COVID-19 cases can warm up in colder weather – Community News

COVID-19 cases can warm up in colder weather

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Experts hope vaccinations and safety protocols will minimize the increase in COVID-19 cases this winter.
Anastasiia Shavshyna/Getty Images
  • New cases of COVID-19 have begun to rise in some northern states, prompting experts to express concerns that colder winter weather could increase the number of cases again.
  • They say that’s because people tend to gather more indoors when it’s colder. In addition, people travel during the holidays.
  • However, they note that the higher number of people vaccinated, as well as infection-acquired immunity and ongoing safety protocols may minimize the increase.

If you’ve been following the data on COVID-19, you’d see why there’s reason for some optimism.

The number of new cases, hospitalizations and deaths has decreased in recent weeks as more people are vaccinated and safety protocols remain intact in many places.

But in recent weeks, cases have been on the rise again in some Northeast and Midwestern states, while increasing in Alaska. Five states — Iowa, Oklahoma, Alaska, Vermont and New Hampshire — have seen a 10 percent increase in COVID-19 cases in the past 2 weeks.

That has raised concerns about whether the colder weather is playing a role. Lower temperatures and rainy weather tend to drive people indoors, many of whom don’t wear masks.

“We are always concerned that as the weather gets colder and more and more people go indoors, they will spend more time indoors working closely with each other. That’s an environment where respiratory viruses will spread,” said Dr. William Schaffner, an infectious disease expert at Vanderbilt University School of Medicine in Tennessee.

But Schaffner also said COVID-19 cases had also risen in the warmer weather months. Plus, the vaccine and infection-acquired immunity could make all the difference this winter.

“We don’t know for sure because we’ve definitely had a rapid transfer now over the past two summers, 2020 and 2021,” Schaffner told Healthline. “I think that’s a very reasonable hypothesis. We’re just going to see how this evolves in the future.”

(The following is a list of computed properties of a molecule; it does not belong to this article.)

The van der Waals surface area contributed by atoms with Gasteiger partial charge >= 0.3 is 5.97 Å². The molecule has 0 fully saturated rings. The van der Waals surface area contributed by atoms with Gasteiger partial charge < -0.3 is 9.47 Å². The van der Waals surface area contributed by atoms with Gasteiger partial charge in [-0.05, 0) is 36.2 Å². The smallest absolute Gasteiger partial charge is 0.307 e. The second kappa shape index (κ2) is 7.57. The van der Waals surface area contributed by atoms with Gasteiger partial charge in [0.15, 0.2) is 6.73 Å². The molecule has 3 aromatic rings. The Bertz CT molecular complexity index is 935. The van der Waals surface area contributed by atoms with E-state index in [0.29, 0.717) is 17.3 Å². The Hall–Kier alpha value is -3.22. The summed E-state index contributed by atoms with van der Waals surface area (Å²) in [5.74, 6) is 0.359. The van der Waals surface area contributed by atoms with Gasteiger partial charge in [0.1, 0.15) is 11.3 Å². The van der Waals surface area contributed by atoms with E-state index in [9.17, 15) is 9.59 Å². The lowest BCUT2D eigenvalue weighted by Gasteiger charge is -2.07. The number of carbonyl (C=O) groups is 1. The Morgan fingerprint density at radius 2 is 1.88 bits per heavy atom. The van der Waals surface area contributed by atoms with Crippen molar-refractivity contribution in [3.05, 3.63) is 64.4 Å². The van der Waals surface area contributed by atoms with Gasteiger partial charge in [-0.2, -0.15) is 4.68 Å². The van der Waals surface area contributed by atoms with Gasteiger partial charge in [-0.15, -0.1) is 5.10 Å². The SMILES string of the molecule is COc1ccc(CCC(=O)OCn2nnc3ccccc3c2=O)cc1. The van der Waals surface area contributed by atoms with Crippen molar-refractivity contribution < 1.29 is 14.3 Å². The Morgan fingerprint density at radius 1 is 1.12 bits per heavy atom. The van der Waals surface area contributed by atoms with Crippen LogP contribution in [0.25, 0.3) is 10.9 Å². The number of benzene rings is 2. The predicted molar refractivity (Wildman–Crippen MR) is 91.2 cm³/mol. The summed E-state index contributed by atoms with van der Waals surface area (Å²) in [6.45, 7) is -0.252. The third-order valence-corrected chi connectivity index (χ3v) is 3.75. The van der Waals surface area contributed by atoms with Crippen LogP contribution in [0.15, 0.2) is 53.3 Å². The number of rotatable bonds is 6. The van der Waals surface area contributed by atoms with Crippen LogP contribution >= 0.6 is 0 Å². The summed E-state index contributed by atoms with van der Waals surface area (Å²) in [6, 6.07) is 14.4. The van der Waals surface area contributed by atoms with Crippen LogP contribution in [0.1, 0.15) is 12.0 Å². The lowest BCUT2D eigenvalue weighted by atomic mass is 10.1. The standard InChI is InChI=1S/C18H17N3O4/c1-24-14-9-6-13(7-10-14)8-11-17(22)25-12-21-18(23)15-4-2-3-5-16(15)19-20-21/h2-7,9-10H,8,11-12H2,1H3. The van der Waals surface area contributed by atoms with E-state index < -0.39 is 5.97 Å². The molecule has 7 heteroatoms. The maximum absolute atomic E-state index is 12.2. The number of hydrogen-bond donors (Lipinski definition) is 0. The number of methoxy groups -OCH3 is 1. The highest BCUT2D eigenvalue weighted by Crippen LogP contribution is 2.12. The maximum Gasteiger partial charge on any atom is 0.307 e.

dr. Ali Mokdad, professor of epidemiology and global health at the Institute for Health Metrics and Evaluation (IHME) at the University of Washington, says there are two factors behind the rise in cases in states that are already experiencing colder temperatures.

“The reason we are now seeing a spike in cases in the north is because the Delta variant arrived a little later in the north than in the south,” Mokdad told Healthline. “So Florida peaked for states like Michigan and Minnesota.”

“Weather also plays a big role. And what you see in many of the southern states now is that the weather is now so good that people can still eat outside and party outside. That helps them,” he says.

“The fact that it’s getting colder in the northern states and people are moving in, that’s going to work against them,” Mokdad said.

The IHME predicts that the winter season could reverse the positive numbers we’ve seen, with another moderate wave of cases, although not like we saw last winter.

“At the national level, things will increase towards the end of November. It will peak sometime in January,” Mokdad said.

“In the coming increase, it will not reach the level that we have seen in the summer, but it will increase,” he said. “Deaths and hospitalizations will also rise, but not in proportion to the cases. It won’t be what we saw last summer or winter, because the vaccines are very effective and more and more people are being vaccinated.”

Mokdad says winter vacation trips added to the mix could make matters worse.

“People travel. They come together for activities and social events,” he said. “So if you put these all together, we’re going to see a surge in the coming winter and things will increase.”

Experts say the winter picture could also get more complicated if a new, highly contagious coronavirus variant emerges. We are already working on the Delta variant.

Mokdad said it is key to vaccinating more people, and the mandates appear to be helping. Vaccinating younger children would also be of great help.

“The fact that children ages 5 to 11 may be allowed to be vaccinated, hopefully soon, that’s 6 to 7 percent of the population. That will help us to have a larger group of vaccinated people before the holidays,” he said.

“The booster will help. Even if you look at states that were early adopters, they may now face declining immunity and lower infection rates,” he said.

But one of the biggest complications could be the flu this winter.

“We expect a bigger flu epidemic this year. The combination of flu and COVID-19 admissions can put a lot of pressure on our hospitals,” Mokdad said.